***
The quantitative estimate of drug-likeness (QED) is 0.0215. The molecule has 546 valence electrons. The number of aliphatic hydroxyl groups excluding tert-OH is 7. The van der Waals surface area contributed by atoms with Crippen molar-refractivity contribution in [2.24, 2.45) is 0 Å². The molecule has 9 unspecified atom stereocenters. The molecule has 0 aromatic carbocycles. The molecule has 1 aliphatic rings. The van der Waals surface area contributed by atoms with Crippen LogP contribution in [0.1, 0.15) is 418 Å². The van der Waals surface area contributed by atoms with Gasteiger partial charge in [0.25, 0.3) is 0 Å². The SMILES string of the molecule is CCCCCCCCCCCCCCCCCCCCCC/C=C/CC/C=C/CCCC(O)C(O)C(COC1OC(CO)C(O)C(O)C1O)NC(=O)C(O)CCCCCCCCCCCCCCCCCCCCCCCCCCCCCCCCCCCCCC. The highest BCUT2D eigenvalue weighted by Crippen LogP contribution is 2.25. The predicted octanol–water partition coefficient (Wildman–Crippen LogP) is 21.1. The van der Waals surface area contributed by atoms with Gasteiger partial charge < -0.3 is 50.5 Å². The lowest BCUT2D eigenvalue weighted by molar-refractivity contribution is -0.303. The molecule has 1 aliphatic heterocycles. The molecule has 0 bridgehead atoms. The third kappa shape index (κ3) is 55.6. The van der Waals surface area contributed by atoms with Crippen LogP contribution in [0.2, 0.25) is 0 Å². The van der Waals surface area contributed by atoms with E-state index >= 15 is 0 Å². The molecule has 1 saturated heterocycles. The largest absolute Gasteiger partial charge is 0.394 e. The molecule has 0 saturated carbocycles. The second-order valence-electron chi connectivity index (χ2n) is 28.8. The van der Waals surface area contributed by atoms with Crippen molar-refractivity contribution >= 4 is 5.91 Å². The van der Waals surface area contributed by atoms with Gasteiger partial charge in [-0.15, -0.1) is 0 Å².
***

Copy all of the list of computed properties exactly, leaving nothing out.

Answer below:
The quantitative estimate of drug-likeness (QED) is 0.0215. The molecule has 546 valence electrons. The number of aliphatic hydroxyl groups excluding tert-OH is 7. The van der Waals surface area contributed by atoms with Crippen molar-refractivity contribution in [2.24, 2.45) is 0 Å². The molecule has 9 unspecified atom stereocenters. The molecule has 0 aromatic carbocycles. The molecule has 1 aliphatic rings. The van der Waals surface area contributed by atoms with Crippen LogP contribution in [0.1, 0.15) is 418 Å². The van der Waals surface area contributed by atoms with Gasteiger partial charge in [0.25, 0.3) is 0 Å². The SMILES string of the molecule is CCCCCCCCCCCCCCCCCCCCCC/C=C/CC/C=C/CCCC(O)C(O)C(COC1OC(CO)C(O)C(O)C1O)NC(=O)C(O)CCCCCCCCCCCCCCCCCCCCCCCCCCCCCCCCCCCCCC. The highest BCUT2D eigenvalue weighted by Crippen LogP contribution is 2.25. The predicted octanol–water partition coefficient (Wildman–Crippen LogP) is 21.1. The van der Waals surface area contributed by atoms with Gasteiger partial charge < -0.3 is 50.5 Å². The lowest BCUT2D eigenvalue weighted by molar-refractivity contribution is -0.303. The molecule has 1 aliphatic heterocycles. The molecule has 0 bridgehead atoms. The third kappa shape index (κ3) is 55.6. The van der Waals surface area contributed by atoms with Crippen LogP contribution in [0.2, 0.25) is 0 Å². The van der Waals surface area contributed by atoms with E-state index >= 15 is 0 Å². The molecule has 1 saturated heterocycles. The largest absolute Gasteiger partial charge is 0.394 e. The molecule has 0 saturated carbocycles. The second-order valence-electron chi connectivity index (χ2n) is 28.8. The van der Waals surface area contributed by atoms with Crippen molar-refractivity contribution >= 4 is 5.91 Å². The van der Waals surface area contributed by atoms with Gasteiger partial charge in [-0.15, -0.1) is 0 Å².